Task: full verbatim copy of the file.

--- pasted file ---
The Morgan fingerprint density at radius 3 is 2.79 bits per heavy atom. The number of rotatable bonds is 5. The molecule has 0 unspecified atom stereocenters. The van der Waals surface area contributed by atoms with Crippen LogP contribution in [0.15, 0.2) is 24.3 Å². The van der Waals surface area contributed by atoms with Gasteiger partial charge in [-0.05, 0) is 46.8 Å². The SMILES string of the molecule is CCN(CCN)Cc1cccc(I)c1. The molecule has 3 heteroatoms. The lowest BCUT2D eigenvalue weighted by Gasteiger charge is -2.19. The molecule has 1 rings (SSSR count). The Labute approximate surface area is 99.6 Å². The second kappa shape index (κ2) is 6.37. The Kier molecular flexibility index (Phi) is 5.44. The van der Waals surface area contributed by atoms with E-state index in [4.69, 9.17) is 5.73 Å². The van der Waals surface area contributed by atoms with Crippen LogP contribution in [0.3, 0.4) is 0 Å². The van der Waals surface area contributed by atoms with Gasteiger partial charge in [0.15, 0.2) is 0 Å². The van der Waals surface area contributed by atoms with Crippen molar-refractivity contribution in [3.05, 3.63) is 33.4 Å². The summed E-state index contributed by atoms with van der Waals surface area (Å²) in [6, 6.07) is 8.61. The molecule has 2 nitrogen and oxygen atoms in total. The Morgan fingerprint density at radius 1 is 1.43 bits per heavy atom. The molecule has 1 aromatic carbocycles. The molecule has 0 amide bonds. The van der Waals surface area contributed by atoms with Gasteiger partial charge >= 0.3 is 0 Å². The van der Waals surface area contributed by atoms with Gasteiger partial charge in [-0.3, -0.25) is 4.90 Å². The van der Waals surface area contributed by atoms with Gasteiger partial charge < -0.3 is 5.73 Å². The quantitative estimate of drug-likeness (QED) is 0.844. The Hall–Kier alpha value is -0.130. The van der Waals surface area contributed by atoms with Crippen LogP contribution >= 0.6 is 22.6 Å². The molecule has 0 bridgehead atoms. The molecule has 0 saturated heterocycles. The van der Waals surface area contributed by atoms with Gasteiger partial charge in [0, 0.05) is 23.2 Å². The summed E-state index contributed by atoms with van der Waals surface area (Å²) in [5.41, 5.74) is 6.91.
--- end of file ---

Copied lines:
The Morgan fingerprint density at radius 3 is 2.79 bits per heavy atom. The number of rotatable bonds is 5. The molecule has 0 unspecified atom stereocenters. The van der Waals surface area contributed by atoms with Crippen LogP contribution in [0.15, 0.2) is 24.3 Å². The van der Waals surface area contributed by atoms with Gasteiger partial charge in [-0.05, 0) is 46.8 Å². The SMILES string of the molecule is CCN(CCN)Cc1cccc(I)c1. The molecule has 3 heteroatoms. The lowest BCUT2D eigenvalue weighted by Gasteiger charge is -2.19. The molecule has 1 rings (SSSR count). The Labute approximate surface area is 99.6 Å². The second kappa shape index (κ2) is 6.37. The Kier molecular flexibility index (Phi) is 5.44. The van der Waals surface area contributed by atoms with E-state index in [4.69, 9.17) is 5.73 Å². The van der Waals surface area contributed by atoms with Crippen LogP contribution in [0.3, 0.4) is 0 Å². The van der Waals surface area contributed by atoms with Gasteiger partial charge in [0.15, 0.2) is 0 Å². The van der Waals surface area contributed by atoms with Crippen molar-refractivity contribution in [3.05, 3.63) is 33.4 Å². The summed E-state index contributed by atoms with van der Waals surface area (Å²) in [6, 6.07) is 8.61. The molecule has 2 nitrogen and oxygen atoms in total. The Morgan fingerprint density at radius 1 is 1.43 bits per heavy atom. The molecule has 1 aromatic carbocycles. The molecule has 0 amide bonds. The van der Waals surface area contributed by atoms with Gasteiger partial charge >= 0.3 is 0 Å². The van der Waals surface area contributed by atoms with Gasteiger partial charge in [-0.3, -0.25) is 4.90 Å². The van der Waals surface area contributed by atoms with Gasteiger partial charge < -0.3 is 5.73 Å². The quantitative estimate of drug-likeness (QED) is 0.844. The Hall–Kier alpha value is -0.130. The van der Waals surface area contributed by atoms with Crippen LogP contribution >= 0.6 is 22.6 Å². The molecule has 0 bridgehead atoms. The molecule has 0 saturated heterocycles. The van der Waals surface area contributed by atoms with Gasteiger partial charge in [0, 0.05) is 23.2 Å². The summed E-state index contributed by atoms with van der Waals surface area (Å²) in [5.41, 5.74) is 6.91.